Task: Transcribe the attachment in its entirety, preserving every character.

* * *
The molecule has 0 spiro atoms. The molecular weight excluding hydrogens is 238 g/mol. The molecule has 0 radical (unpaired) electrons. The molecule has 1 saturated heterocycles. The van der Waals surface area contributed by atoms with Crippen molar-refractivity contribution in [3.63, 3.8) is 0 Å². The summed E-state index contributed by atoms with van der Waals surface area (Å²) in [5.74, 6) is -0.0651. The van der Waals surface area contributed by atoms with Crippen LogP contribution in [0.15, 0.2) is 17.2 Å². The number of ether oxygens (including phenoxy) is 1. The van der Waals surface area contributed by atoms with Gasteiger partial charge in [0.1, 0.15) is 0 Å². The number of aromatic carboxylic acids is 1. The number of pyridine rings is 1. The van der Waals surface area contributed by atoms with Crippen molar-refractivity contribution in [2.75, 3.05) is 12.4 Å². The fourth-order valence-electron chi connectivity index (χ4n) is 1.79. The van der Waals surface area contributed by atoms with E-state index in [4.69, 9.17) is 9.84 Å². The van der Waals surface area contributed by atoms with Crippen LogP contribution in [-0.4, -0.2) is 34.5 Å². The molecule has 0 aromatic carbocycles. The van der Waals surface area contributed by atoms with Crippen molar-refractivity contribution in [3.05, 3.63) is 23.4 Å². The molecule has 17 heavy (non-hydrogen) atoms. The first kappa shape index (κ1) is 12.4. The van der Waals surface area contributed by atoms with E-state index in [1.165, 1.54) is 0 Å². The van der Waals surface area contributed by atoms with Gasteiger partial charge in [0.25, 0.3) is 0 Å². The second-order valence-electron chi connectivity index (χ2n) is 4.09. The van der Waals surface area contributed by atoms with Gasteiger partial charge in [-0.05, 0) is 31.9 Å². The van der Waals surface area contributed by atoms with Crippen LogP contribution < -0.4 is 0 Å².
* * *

The molecule has 0 spiro atoms. The molecular weight excluding hydrogens is 238 g/mol. The molecule has 0 radical (unpaired) electrons. The molecule has 1 saturated heterocycles. The van der Waals surface area contributed by atoms with Crippen molar-refractivity contribution in [3.63, 3.8) is 0 Å². The summed E-state index contributed by atoms with van der Waals surface area (Å²) in [5.74, 6) is -0.0651. The van der Waals surface area contributed by atoms with Crippen LogP contribution in [0.15, 0.2) is 17.2 Å². The number of ether oxygens (including phenoxy) is 1. The van der Waals surface area contributed by atoms with Gasteiger partial charge in [0.1, 0.15) is 0 Å². The number of aromatic carboxylic acids is 1. The number of pyridine rings is 1. The van der Waals surface area contributed by atoms with Crippen molar-refractivity contribution in [2.75, 3.05) is 12.4 Å². The fourth-order valence-electron chi connectivity index (χ4n) is 1.79. The van der Waals surface area contributed by atoms with E-state index in [4.69, 9.17) is 9.84 Å². The van der Waals surface area contributed by atoms with Crippen LogP contribution in [-0.4, -0.2) is 34.5 Å². The molecule has 0 aromatic carbocycles. The van der Waals surface area contributed by atoms with Crippen molar-refractivity contribution in [3.05, 3.63) is 23.4 Å². The molecule has 17 heavy (non-hydrogen) atoms. The first kappa shape index (κ1) is 12.4. The van der Waals surface area contributed by atoms with E-state index in [1.165, 1.54) is 0 Å². The van der Waals surface area contributed by atoms with Gasteiger partial charge in [0.25, 0.3) is 0 Å². The second-order valence-electron chi connectivity index (χ2n) is 4.09. The van der Waals surface area contributed by atoms with Gasteiger partial charge in [-0.05, 0) is 31.9 Å². The van der Waals surface area contributed by atoms with Crippen LogP contribution < -0.4 is 0 Å².